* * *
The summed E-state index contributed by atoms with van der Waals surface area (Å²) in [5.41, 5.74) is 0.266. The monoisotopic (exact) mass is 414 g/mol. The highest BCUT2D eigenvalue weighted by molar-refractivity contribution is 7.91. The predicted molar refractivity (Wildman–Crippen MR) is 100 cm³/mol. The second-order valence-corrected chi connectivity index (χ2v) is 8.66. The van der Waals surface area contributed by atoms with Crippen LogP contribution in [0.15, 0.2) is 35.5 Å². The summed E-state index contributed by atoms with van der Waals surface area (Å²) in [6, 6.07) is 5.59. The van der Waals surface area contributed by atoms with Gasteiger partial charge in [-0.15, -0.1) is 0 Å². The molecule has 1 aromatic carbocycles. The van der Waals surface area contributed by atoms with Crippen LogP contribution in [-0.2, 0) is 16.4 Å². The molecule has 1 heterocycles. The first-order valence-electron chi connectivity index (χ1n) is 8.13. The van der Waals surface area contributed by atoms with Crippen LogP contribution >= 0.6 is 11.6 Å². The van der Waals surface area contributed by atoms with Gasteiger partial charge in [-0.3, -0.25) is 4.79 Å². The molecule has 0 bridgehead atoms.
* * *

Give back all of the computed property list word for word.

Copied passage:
The summed E-state index contributed by atoms with van der Waals surface area (Å²) in [5.41, 5.74) is 0.266. The monoisotopic (exact) mass is 414 g/mol. The highest BCUT2D eigenvalue weighted by molar-refractivity contribution is 7.91. The predicted molar refractivity (Wildman–Crippen MR) is 100 cm³/mol. The second-order valence-corrected chi connectivity index (χ2v) is 8.66. The van der Waals surface area contributed by atoms with Crippen LogP contribution in [0.15, 0.2) is 35.5 Å². The summed E-state index contributed by atoms with van der Waals surface area (Å²) in [6, 6.07) is 5.59. The van der Waals surface area contributed by atoms with Gasteiger partial charge in [-0.15, -0.1) is 0 Å². The molecule has 1 aromatic carbocycles. The van der Waals surface area contributed by atoms with Crippen LogP contribution in [-0.2, 0) is 16.4 Å². The molecule has 1 heterocycles. The first-order valence-electron chi connectivity index (χ1n) is 8.13. The van der Waals surface area contributed by atoms with Crippen LogP contribution >= 0.6 is 11.6 Å². The van der Waals surface area contributed by atoms with Gasteiger partial charge in [-0.3, -0.25) is 4.79 Å². The molecule has 0 bridgehead atoms.